Growing up, I didn’t much care for the “classics” of literature. I read many, of course, for school, but I just wasn’t into them. Same went for historical/costume dramas in the movie theater or on TV. When my mother tuned in to “Masterpiece Theater” on PBS, I rolled my eyes and left the room.
Fast forward a couple of decades and I have a standing date with “Masterpiece Theater” on Sunday nights for the next three months. You see, the long-running PBS series is putting on the complete works of Jane Austen every Sunday night until April. Some original chick-lit made into instant classic chick flicks. I’ll be on the couch with some good dark chocolate and red wine. I will not be near a computer and I won’t answer the phone.
The handsome men, the soaring musical scores, the pure romance of it all…..swoon!
So what changed in me? I really don’t know. Some might call it plain old maturity, but I’m not sure it’s just that. Maybe it was as simple as Colin Firth perfectly smoldering as Mr. Darcy in the 1995 BBC mini-series of “Pride and Prejudice.” Which, happily, will be a part of this “Masterpiece Theater” event.
All but “Pride and Prejudice” and “Emma” are new productions, and the respective casts look interesting. The first of the series, “Persuasion,” was quite decent and enjoyable. It will be fun to choose my favorites among all the screen versions of the last generation.
This is not to say that every production of a Jane Austen novel is wonderful. I rented the 1981 BBC mini-series of “Sense and Sensibility” last winter and it was laughably awful. Although it was more complete and true to the book than later versions, the over acting, poor set design, and horrid lighting that were hallmarks of many older BBC productions made it excruciating the watch. (Hmm…maybe that’s why I wasn’t so into “Masterpiece Theater” when my mom would watch it.)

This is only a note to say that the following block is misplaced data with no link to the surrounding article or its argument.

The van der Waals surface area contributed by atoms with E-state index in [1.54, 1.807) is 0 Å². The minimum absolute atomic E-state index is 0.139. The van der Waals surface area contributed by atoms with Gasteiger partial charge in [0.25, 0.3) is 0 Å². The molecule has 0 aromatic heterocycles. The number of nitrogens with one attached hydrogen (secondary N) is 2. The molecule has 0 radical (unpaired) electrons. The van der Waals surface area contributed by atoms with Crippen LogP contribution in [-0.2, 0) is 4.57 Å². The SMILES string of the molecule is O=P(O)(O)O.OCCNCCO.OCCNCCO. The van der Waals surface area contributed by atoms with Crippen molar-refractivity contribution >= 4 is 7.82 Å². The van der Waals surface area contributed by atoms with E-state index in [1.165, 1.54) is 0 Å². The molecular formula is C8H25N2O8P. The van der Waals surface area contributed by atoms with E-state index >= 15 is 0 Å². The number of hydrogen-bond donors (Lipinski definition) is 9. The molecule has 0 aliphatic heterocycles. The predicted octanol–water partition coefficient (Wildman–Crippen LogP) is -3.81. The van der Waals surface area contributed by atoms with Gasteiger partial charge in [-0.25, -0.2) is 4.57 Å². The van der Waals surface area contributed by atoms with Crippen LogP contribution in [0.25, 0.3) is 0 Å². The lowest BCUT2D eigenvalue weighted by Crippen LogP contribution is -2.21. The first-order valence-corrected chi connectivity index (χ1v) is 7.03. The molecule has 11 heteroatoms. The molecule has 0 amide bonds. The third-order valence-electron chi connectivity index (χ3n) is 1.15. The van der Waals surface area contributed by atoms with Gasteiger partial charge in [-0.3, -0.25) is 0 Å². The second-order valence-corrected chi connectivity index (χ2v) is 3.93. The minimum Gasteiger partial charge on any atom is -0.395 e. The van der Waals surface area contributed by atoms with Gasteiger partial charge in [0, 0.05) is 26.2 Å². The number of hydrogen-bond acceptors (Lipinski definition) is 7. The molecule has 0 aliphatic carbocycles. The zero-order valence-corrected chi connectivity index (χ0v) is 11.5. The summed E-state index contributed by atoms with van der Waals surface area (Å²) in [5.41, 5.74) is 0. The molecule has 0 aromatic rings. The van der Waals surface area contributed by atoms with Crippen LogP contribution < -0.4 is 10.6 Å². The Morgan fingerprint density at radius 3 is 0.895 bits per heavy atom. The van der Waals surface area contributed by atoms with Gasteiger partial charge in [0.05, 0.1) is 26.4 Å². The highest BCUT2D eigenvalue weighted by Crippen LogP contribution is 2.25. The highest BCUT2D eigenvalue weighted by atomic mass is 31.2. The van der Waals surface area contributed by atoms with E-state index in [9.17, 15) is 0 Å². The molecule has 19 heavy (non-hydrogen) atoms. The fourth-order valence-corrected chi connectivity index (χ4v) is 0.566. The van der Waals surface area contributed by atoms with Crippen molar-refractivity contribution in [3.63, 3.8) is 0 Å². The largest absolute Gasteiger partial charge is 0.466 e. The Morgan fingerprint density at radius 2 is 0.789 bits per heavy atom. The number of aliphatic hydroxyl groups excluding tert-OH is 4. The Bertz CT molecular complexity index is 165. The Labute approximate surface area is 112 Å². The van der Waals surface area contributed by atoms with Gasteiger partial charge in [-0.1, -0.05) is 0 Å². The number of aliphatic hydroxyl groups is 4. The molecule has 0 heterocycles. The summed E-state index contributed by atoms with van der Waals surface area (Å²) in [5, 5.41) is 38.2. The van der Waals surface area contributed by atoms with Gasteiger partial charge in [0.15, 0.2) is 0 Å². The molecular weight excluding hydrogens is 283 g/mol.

After catching up on the screen versions of Jane Austen’s works over the last couple of years, I happily set about rereading her novels as an adult, and without the worry of a writing assignment in the back of my mind. It was so much more enjoyable. The subtleties are my friends now, and the careful words and manners have my admiration instead of my curses.
Then, of course, there’s the pure romance of it all…swoon!
As I watch and read now, I think more about sharing these books and movies with my daughter when she gets to the appropriate age. Even if she doesn’t love them right away, I think she will one day. Oh, I’ll talk them up with the boys, too, but somehow I don’t think it will be the same effect.
Meanwhile, on Sunday nights, you know where to find me.